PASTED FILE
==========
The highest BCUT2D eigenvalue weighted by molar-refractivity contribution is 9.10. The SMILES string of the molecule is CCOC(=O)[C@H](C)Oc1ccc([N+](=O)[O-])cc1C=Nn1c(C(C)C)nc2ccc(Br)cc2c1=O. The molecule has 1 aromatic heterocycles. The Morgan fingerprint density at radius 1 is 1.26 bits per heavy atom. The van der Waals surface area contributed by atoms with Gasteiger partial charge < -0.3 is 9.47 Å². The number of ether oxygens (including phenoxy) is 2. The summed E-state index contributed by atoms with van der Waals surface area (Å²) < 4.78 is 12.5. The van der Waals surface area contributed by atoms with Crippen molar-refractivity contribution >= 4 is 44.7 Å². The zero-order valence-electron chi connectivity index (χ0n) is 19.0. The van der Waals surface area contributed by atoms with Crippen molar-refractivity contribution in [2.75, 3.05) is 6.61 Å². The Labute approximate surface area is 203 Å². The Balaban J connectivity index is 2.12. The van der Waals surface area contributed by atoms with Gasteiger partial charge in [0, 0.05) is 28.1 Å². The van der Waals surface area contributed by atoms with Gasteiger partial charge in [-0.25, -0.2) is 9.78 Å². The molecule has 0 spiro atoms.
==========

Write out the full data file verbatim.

The highest BCUT2D eigenvalue weighted by molar-refractivity contribution is 9.10. The SMILES string of the molecule is CCOC(=O)[C@H](C)Oc1ccc([N+](=O)[O-])cc1C=Nn1c(C(C)C)nc2ccc(Br)cc2c1=O. The molecule has 1 aromatic heterocycles. The Morgan fingerprint density at radius 1 is 1.26 bits per heavy atom. The van der Waals surface area contributed by atoms with Gasteiger partial charge < -0.3 is 9.47 Å². The number of ether oxygens (including phenoxy) is 2. The summed E-state index contributed by atoms with van der Waals surface area (Å²) < 4.78 is 12.5. The van der Waals surface area contributed by atoms with Crippen molar-refractivity contribution >= 4 is 44.7 Å². The zero-order valence-electron chi connectivity index (χ0n) is 19.0. The van der Waals surface area contributed by atoms with Crippen molar-refractivity contribution in [2.75, 3.05) is 6.61 Å². The Labute approximate surface area is 203 Å². The Balaban J connectivity index is 2.12. The van der Waals surface area contributed by atoms with Gasteiger partial charge in [0, 0.05) is 28.1 Å². The van der Waals surface area contributed by atoms with Gasteiger partial charge in [-0.25, -0.2) is 9.78 Å². The molecule has 0 spiro atoms.